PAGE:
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https://doi.org/10.5194/acp-2020-896
© Author(s) 2020. This work is distributed under
the Creative Commons Attribution 4.0 License.
https://doi.org/10.5194/acp-2020-896
© Author(s) 2020. This work is distributed under
the Creative Commons Attribution 4.0 License.

  08 Sep 2020

08 Sep 2020

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This preprint is currently under review for the journal ACP.

Mesospheric gravity wave activity estimated via airglow imagery, multistatic meteor radar, and SABER data taken during the SIMONe–2018 campaign

Fabio Vargas1, Jorge L. Chau2, Harikrishnan Charuvil Asokan2,3, and Michael Gerding2 Fabio Vargas et al.
  • 1Department of Electrical and Computer Engineering, University of Illinois at Urbana-Champaign, Urbana, IL, 61801, USA
  • 2Leibniz Institute of Atmospheric Physics and the University of Rostock, Kühlungsborn, 18225, Germany
  • 3Laboratoire de Mécanique des Fluides et d’Acoustique, CNRS, École Centrale de Lyon, Université Claude Bernard Lyon 1, INSA de Lyon, Écully, France

Abstract. We describe in this study the analysis of small and large horizontal scale gravity waves from datasets composed of images from multiple mesospheric nightglow emissions as well as multistatic specular meteor radar (MSMR) winds collected in early November 2018, during the SIMONe–2018 campaign. These ground-based measurements are supported by temperature and neutral density profiles from TIMED/SABER satellite in orbits near Kühlungsborn, northern Germany (54.1° N, 11.8° E). The scientific goals here include the characterization of gravity waves and their interaction with the mean flow in the mesosphere and lower thermosphere and their relationship to dynamical conditions in the lower and upper atmosphere. We obtain intrinsic parameters of small and large horizontal scale gravity waves and characterize their impact in the mesosphere region via momentum flux and flux divergence estimations. We have verified that a small percent of the detected wave events are responsible for most of the momentum flux measured during the campaign from oscillations seen in the airglow brightness and MSMR winds. From the analysis of small-scale gravity waves in airglow images, we have found wave momentum fluxes ranging from 0.38 to 24.74 m2/s2 (0.88 ± 0.73 m2/s2 on average), with a total of 586.96 m2/s2 (sum over all 362 detected waves). However, small horizontal scale waves with flux > 3 m2/s2 (11 % of the events) transport 50 % of the total measured flux. Likewise, wave events having flux > 10 m2/s2 (2 % of the events) transport 20 % of the total flux. The examination of two large-scale waves seen simultaneously in airglow keograms and MSMR winds revealed relative amplitudes > 35 %, which translates into momentum fluxes of 21.2–29.6 m/s. In terms of gravity wave–mean flow interactions, these high momentum flux waves could cause decelerations of 22–41 m/s/day (small-scale waves) and 38–43 m/s/day (large-scale waves) if breaking or dissipating within short distances in the mesosphere and lower thermosphere region. The dominant large-scale waves might be the result of secondary gravity excited from imbalanced flow in the stratosphere caused by primary wave breaking.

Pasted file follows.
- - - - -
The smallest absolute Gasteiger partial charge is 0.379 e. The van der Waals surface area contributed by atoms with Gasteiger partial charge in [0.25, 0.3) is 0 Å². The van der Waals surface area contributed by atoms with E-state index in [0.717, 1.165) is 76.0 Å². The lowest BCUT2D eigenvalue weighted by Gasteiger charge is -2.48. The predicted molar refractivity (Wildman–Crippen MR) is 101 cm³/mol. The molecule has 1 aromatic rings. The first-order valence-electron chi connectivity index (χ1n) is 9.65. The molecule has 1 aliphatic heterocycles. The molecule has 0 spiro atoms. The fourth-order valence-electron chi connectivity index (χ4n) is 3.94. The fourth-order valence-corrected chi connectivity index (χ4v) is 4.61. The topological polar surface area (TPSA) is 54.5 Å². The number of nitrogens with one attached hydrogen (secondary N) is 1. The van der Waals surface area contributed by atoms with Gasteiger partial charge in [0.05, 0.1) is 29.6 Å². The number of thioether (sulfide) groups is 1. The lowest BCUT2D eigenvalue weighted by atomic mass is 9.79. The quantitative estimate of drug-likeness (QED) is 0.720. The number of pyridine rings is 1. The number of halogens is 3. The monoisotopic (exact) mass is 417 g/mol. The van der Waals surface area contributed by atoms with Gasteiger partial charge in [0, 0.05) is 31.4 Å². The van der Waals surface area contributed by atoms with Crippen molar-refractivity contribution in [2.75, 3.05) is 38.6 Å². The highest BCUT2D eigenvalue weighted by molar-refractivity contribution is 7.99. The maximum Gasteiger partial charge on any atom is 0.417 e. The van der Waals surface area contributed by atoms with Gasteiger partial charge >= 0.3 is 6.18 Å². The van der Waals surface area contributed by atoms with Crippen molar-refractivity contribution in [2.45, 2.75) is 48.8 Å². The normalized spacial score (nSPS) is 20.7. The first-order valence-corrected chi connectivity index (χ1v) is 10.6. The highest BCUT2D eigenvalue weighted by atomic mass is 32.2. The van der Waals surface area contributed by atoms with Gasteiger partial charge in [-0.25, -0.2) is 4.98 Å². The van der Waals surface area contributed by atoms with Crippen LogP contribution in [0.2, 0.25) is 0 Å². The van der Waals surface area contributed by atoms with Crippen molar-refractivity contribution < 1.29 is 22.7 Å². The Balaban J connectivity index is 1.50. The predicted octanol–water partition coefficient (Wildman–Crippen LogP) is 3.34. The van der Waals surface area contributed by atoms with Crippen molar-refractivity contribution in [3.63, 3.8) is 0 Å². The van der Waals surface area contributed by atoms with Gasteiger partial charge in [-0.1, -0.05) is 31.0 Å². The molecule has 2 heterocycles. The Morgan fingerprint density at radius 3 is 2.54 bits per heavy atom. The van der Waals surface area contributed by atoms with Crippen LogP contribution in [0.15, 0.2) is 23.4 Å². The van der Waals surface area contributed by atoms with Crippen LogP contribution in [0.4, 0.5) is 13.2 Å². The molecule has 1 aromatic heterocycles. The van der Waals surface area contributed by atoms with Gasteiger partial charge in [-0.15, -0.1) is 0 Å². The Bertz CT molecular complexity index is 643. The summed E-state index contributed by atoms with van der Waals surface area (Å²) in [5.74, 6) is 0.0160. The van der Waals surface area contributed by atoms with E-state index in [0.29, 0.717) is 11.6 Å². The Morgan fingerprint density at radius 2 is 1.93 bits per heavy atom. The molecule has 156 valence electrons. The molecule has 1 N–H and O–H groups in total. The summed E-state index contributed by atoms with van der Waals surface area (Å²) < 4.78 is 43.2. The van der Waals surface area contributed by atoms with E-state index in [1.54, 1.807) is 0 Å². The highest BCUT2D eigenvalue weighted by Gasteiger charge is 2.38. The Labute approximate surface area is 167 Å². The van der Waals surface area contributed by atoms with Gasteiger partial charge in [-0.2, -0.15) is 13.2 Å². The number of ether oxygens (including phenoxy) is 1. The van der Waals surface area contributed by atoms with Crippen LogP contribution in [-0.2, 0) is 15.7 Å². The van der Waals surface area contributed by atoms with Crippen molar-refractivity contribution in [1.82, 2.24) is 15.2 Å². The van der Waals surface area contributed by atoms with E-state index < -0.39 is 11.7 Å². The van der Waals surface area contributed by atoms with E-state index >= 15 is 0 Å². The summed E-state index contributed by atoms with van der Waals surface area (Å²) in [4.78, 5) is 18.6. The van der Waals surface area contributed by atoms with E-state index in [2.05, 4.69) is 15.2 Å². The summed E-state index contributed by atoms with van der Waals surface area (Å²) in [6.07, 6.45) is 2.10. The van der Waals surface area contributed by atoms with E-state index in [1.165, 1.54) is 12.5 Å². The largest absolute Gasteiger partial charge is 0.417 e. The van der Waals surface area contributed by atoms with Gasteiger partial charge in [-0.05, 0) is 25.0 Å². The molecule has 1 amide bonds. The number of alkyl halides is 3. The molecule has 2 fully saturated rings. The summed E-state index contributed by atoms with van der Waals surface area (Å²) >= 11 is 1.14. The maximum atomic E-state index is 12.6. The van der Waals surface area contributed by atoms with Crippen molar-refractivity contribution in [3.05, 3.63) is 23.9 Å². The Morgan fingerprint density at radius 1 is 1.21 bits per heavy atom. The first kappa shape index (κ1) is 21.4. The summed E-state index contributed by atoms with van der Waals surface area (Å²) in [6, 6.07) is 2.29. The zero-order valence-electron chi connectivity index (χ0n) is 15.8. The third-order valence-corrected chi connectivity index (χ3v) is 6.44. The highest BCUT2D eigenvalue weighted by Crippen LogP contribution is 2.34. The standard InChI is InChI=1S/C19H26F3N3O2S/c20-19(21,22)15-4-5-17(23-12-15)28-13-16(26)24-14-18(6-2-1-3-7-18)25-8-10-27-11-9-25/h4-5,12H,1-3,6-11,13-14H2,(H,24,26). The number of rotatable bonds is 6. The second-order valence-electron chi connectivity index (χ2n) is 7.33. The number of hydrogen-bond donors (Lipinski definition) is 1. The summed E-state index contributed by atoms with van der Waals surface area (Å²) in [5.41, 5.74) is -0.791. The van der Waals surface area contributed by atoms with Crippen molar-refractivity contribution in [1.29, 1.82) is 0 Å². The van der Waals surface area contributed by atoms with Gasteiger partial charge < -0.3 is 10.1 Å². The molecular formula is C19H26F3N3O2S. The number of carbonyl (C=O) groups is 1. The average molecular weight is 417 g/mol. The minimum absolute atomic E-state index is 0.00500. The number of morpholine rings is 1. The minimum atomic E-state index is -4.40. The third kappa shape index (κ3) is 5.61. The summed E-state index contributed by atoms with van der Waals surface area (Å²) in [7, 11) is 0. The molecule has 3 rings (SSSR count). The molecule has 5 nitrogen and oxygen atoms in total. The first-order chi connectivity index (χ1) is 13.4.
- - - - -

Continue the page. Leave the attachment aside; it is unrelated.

Fabio Vargas et al.

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Mesospheric gravity wave activity estimated via airglow imagery, multistatic meteor radar, and SABER data taken during the SIMONe–2018 campaign F. Vargas https://doi.org/10.13012/B2IDB-8585682_V1

Fabio Vargas et al.

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Short summary
We study large and small scale gravity wave cases observed in both airglow imagery and meteor radar data obtained during the SIMONe campaign carried out in early November 2018. We calculate the intrinsic features of several waves and estimate their impact in the mesosphere and lower thermosphere region via the transfer of energy and momentum to the atmosphere. Cases of large scale waves were also associated with secondary wave generation in the stratosphere.
We study large and small scale gravity wave cases observed in both airglow imagery and meteor...
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